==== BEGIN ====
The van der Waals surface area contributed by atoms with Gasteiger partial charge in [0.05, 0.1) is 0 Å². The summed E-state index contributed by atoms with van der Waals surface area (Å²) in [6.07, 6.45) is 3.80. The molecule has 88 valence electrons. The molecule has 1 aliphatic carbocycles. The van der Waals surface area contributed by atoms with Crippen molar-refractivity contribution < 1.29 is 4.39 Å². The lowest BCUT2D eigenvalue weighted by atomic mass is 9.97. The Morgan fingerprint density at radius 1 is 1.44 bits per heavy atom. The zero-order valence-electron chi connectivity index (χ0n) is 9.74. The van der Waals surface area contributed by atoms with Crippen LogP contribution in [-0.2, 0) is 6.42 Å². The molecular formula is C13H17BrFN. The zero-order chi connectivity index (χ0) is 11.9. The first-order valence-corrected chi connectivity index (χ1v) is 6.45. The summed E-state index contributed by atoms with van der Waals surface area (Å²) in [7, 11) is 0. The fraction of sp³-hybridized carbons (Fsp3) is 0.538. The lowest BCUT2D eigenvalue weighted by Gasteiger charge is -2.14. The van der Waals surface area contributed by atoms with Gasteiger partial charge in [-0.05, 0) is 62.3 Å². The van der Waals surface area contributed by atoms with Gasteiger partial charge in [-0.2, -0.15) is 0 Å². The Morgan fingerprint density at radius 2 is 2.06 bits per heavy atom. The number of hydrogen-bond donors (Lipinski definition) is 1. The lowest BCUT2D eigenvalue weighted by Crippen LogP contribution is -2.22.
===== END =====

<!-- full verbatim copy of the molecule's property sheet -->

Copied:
The van der Waals surface area contributed by atoms with Gasteiger partial charge in [0.05, 0.1) is 0 Å². The summed E-state index contributed by atoms with van der Waals surface area (Å²) in [6.07, 6.45) is 3.80. The molecule has 88 valence electrons. The molecule has 1 aliphatic carbocycles. The van der Waals surface area contributed by atoms with Crippen molar-refractivity contribution < 1.29 is 4.39 Å². The lowest BCUT2D eigenvalue weighted by atomic mass is 9.97. The Morgan fingerprint density at radius 1 is 1.44 bits per heavy atom. The zero-order valence-electron chi connectivity index (χ0n) is 9.74. The van der Waals surface area contributed by atoms with Crippen LogP contribution in [-0.2, 0) is 6.42 Å². The molecular formula is C13H17BrFN. The zero-order chi connectivity index (χ0) is 11.9. The first-order valence-corrected chi connectivity index (χ1v) is 6.45. The summed E-state index contributed by atoms with van der Waals surface area (Å²) in [7, 11) is 0. The fraction of sp³-hybridized carbons (Fsp3) is 0.538. The lowest BCUT2D eigenvalue weighted by Gasteiger charge is -2.14. The van der Waals surface area contributed by atoms with Gasteiger partial charge in [-0.05, 0) is 62.3 Å². The van der Waals surface area contributed by atoms with Gasteiger partial charge in [-0.2, -0.15) is 0 Å². The Morgan fingerprint density at radius 2 is 2.06 bits per heavy atom. The number of hydrogen-bond donors (Lipinski definition) is 1. The lowest BCUT2D eigenvalue weighted by Crippen LogP contribution is -2.22.